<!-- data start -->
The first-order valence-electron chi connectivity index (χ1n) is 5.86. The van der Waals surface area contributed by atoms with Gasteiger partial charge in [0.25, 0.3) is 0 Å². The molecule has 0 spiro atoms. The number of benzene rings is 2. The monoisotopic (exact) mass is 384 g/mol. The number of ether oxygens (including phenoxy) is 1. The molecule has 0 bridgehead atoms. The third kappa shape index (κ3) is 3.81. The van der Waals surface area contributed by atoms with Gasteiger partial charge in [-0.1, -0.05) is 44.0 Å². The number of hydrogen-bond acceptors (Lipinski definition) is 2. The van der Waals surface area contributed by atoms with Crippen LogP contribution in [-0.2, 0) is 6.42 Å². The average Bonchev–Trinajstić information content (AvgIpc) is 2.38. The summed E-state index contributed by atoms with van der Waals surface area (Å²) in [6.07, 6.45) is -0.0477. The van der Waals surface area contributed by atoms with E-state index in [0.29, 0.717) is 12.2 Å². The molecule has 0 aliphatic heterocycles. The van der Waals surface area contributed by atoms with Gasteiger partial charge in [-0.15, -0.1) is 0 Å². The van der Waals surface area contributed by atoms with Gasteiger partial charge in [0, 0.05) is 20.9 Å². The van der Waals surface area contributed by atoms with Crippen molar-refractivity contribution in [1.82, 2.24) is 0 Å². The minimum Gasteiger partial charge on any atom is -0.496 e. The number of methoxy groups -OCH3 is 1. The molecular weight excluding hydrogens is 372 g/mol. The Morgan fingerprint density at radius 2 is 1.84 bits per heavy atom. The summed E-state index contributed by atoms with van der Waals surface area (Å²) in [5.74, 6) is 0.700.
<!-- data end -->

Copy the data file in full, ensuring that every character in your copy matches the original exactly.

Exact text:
The first-order valence-electron chi connectivity index (χ1n) is 5.86. The van der Waals surface area contributed by atoms with Gasteiger partial charge in [0.25, 0.3) is 0 Å². The molecule has 0 spiro atoms. The number of benzene rings is 2. The monoisotopic (exact) mass is 384 g/mol. The number of ether oxygens (including phenoxy) is 1. The molecule has 0 bridgehead atoms. The third kappa shape index (κ3) is 3.81. The van der Waals surface area contributed by atoms with Gasteiger partial charge in [-0.1, -0.05) is 44.0 Å². The number of hydrogen-bond acceptors (Lipinski definition) is 2. The van der Waals surface area contributed by atoms with Crippen LogP contribution in [-0.2, 0) is 6.42 Å². The average Bonchev–Trinajstić information content (AvgIpc) is 2.38. The summed E-state index contributed by atoms with van der Waals surface area (Å²) in [6.07, 6.45) is -0.0477. The van der Waals surface area contributed by atoms with E-state index in [0.29, 0.717) is 12.2 Å². The molecule has 0 aliphatic heterocycles. The van der Waals surface area contributed by atoms with Gasteiger partial charge in [-0.15, -0.1) is 0 Å². The van der Waals surface area contributed by atoms with Gasteiger partial charge in [0, 0.05) is 20.9 Å². The van der Waals surface area contributed by atoms with Crippen molar-refractivity contribution in [1.82, 2.24) is 0 Å². The minimum Gasteiger partial charge on any atom is -0.496 e. The number of methoxy groups -OCH3 is 1. The molecular weight excluding hydrogens is 372 g/mol. The Morgan fingerprint density at radius 2 is 1.84 bits per heavy atom. The summed E-state index contributed by atoms with van der Waals surface area (Å²) in [5.74, 6) is 0.700.